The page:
• Gaining a lot of weight during pregnancy
  • Induced labour
During labour

  • Long labour or slow progress
  • Use of oxytocin (hormone drip) to speed up or “augment” labour
  • Instrumental vaginal delivery

In pregnancies affected by diabetes, the risk of shoulder dystocia is 2-4 times higher even if the baby is a normal weight[5,6]. A recent Norwegian study of over 2 million deliveries detected shoulder dystocia in approximately 40 diabetic women per 1,000 (compared to 7 per 1,000 without diabetes)[2].

Although these factors are associated with shoulder dystocia, more than half of all cases occur in women who have no risk factors at all[7]. We know that shoulder dystocia is more likely when the baby is bigger than average (>4.5kg), but this is still not a good predictor: firstly, because using ultrasound to estimate the baby’s weight in late pregnancy is not very accurate[8]; and secondly, because most babies weighing 4.5kg or more do not have shoulder dystocia[2,9].

Therefore, even when multiple risk factors are present, we do not have a reliable way of predicting whether or not shoulder dystocia will actually occur[10,11]. The Royal College of Obstetricians & Gynaecologists (RCOG) does not recommend using any sort of shoulder dystocia prediction model[3].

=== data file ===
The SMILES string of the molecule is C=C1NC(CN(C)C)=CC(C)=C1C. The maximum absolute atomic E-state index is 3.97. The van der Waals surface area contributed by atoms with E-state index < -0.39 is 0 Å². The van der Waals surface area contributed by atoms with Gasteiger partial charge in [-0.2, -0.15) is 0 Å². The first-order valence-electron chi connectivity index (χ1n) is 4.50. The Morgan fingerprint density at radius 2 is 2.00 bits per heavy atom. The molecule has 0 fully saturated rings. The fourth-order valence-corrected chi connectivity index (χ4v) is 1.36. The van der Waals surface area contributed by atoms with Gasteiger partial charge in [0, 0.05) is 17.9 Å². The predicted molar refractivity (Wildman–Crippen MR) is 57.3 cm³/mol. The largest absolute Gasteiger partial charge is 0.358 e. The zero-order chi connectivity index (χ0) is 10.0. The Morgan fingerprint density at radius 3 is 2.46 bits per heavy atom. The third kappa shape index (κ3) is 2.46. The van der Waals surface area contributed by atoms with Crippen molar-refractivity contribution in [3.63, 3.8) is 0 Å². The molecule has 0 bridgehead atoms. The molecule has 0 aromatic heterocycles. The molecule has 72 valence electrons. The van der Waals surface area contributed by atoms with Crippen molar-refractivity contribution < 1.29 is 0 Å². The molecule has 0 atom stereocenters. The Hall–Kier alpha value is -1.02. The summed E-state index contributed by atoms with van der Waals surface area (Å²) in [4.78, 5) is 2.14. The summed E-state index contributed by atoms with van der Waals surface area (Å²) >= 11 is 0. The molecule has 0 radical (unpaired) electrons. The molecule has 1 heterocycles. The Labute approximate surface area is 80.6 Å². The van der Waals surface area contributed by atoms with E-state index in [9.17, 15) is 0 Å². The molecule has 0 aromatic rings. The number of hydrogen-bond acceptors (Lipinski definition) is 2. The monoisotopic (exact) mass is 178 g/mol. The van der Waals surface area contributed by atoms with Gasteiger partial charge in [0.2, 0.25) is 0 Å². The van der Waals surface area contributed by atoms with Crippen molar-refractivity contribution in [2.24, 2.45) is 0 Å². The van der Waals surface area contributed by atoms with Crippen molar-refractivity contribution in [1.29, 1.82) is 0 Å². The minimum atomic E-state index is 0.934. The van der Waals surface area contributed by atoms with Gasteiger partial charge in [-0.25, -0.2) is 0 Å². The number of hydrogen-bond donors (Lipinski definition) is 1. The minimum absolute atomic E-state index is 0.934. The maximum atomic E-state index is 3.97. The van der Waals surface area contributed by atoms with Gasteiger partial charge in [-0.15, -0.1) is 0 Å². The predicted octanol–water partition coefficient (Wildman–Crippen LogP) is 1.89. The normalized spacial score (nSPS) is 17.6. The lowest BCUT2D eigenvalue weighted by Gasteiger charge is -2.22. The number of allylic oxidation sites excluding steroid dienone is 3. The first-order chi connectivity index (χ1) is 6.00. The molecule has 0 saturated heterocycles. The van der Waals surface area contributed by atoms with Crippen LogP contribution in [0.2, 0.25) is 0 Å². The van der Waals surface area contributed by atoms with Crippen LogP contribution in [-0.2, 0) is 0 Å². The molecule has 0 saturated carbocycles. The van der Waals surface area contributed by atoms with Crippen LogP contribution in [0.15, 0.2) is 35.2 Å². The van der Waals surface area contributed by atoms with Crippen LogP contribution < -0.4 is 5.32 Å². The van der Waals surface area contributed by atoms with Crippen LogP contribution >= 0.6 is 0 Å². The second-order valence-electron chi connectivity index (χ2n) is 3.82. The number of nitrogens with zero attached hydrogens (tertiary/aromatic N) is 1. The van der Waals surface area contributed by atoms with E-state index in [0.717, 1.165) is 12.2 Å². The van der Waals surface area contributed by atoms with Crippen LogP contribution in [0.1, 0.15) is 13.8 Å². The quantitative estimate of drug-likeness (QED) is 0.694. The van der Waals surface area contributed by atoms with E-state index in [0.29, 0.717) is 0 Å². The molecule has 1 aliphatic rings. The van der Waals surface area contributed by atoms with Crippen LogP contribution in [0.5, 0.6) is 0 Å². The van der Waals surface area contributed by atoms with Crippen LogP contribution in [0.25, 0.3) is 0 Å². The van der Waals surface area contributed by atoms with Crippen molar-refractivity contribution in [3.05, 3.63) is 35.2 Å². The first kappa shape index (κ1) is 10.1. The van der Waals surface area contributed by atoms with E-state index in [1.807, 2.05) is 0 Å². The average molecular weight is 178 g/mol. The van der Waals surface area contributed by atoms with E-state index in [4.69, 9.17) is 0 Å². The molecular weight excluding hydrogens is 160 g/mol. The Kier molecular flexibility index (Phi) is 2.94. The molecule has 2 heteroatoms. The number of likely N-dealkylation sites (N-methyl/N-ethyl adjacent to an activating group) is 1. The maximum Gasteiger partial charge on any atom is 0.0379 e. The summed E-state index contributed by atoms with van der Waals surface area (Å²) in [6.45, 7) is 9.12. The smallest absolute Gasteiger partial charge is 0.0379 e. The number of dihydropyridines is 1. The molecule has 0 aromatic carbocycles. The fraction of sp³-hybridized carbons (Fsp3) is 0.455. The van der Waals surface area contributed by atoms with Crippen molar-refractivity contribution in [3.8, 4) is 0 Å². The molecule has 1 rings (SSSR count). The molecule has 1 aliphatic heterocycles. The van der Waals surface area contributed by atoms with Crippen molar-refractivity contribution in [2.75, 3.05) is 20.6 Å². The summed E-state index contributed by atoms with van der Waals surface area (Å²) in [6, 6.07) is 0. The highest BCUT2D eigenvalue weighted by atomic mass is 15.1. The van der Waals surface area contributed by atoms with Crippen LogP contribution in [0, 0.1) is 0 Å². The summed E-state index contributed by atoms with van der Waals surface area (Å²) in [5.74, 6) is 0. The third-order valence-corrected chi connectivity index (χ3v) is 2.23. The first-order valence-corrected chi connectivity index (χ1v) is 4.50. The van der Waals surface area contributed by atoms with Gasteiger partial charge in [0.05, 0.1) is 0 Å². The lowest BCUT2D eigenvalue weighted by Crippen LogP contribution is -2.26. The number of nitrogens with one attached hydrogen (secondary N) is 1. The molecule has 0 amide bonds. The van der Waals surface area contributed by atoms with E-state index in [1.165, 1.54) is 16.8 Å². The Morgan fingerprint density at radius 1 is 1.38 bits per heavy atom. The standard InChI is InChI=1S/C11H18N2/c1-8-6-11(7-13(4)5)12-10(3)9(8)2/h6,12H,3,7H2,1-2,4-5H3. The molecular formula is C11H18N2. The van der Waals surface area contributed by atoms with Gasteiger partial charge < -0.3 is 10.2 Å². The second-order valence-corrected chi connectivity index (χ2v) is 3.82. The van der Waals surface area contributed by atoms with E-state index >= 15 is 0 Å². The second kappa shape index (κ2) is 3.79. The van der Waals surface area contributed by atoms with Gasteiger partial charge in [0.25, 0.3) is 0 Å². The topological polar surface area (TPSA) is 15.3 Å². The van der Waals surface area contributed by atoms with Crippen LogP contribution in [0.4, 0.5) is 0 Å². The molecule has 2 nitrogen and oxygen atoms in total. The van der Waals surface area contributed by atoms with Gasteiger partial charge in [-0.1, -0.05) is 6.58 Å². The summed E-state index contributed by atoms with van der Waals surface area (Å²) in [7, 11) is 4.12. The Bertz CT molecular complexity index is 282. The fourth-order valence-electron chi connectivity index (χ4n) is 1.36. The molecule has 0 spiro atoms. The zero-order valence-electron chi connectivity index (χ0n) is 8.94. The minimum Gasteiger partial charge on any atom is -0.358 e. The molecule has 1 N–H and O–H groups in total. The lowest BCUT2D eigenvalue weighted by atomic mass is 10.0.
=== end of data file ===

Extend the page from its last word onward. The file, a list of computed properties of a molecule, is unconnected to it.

How will the midwife or doctor know that the shoulder is stuck?

All midwives and doctors are trained to recognise shoulder dystocia and know that it needs to be treated as an emergency. If you are having a vaginal birth, once your baby’s head has been born, the midwife will use gentle traction (pulling) to try to deliver the baby’s body. If the body cannot be delivered by gentle traction, this means there is a shoulder dystocia. Once the midwife recognises the shoulder dystocia, they will tell you what is happening and then press an emergency alarm, which will bring lots of people (including senior midwives, anaesthetists, obstetricians and neonatologists, who look after newborn babies) into the room very quickly. This can be very frightening for you and your birth partner but everyone involved will try to reassure you and keep the situation as calm as possible.